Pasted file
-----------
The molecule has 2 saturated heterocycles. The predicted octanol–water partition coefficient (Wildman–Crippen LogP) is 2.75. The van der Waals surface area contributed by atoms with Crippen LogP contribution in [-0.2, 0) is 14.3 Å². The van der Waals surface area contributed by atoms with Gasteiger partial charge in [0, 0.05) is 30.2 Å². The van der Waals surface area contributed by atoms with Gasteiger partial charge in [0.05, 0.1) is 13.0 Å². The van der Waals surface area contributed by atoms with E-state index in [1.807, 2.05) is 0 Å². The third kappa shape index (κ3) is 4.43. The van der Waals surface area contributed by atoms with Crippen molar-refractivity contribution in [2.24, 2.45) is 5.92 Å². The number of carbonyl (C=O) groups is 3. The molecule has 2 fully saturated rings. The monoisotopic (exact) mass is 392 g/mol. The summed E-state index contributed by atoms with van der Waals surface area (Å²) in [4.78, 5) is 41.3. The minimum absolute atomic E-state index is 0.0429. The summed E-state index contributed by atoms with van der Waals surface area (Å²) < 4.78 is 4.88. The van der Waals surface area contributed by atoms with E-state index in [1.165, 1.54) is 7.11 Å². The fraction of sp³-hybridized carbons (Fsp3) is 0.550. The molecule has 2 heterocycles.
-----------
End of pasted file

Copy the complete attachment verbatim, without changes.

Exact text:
The molecule has 2 saturated heterocycles. The predicted octanol–water partition coefficient (Wildman–Crippen LogP) is 2.75. The van der Waals surface area contributed by atoms with Crippen LogP contribution in [-0.2, 0) is 14.3 Å². The van der Waals surface area contributed by atoms with Gasteiger partial charge in [0, 0.05) is 30.2 Å². The van der Waals surface area contributed by atoms with Gasteiger partial charge in [0.05, 0.1) is 13.0 Å². The van der Waals surface area contributed by atoms with E-state index in [1.807, 2.05) is 0 Å². The third kappa shape index (κ3) is 4.43. The van der Waals surface area contributed by atoms with Crippen molar-refractivity contribution in [2.24, 2.45) is 5.92 Å². The number of carbonyl (C=O) groups is 3. The molecule has 2 fully saturated rings. The monoisotopic (exact) mass is 392 g/mol. The summed E-state index contributed by atoms with van der Waals surface area (Å²) in [4.78, 5) is 41.3. The minimum absolute atomic E-state index is 0.0429. The summed E-state index contributed by atoms with van der Waals surface area (Å²) < 4.78 is 4.88. The van der Waals surface area contributed by atoms with E-state index in [1.165, 1.54) is 7.11 Å². The fraction of sp³-hybridized carbons (Fsp3) is 0.550. The molecule has 2 heterocycles.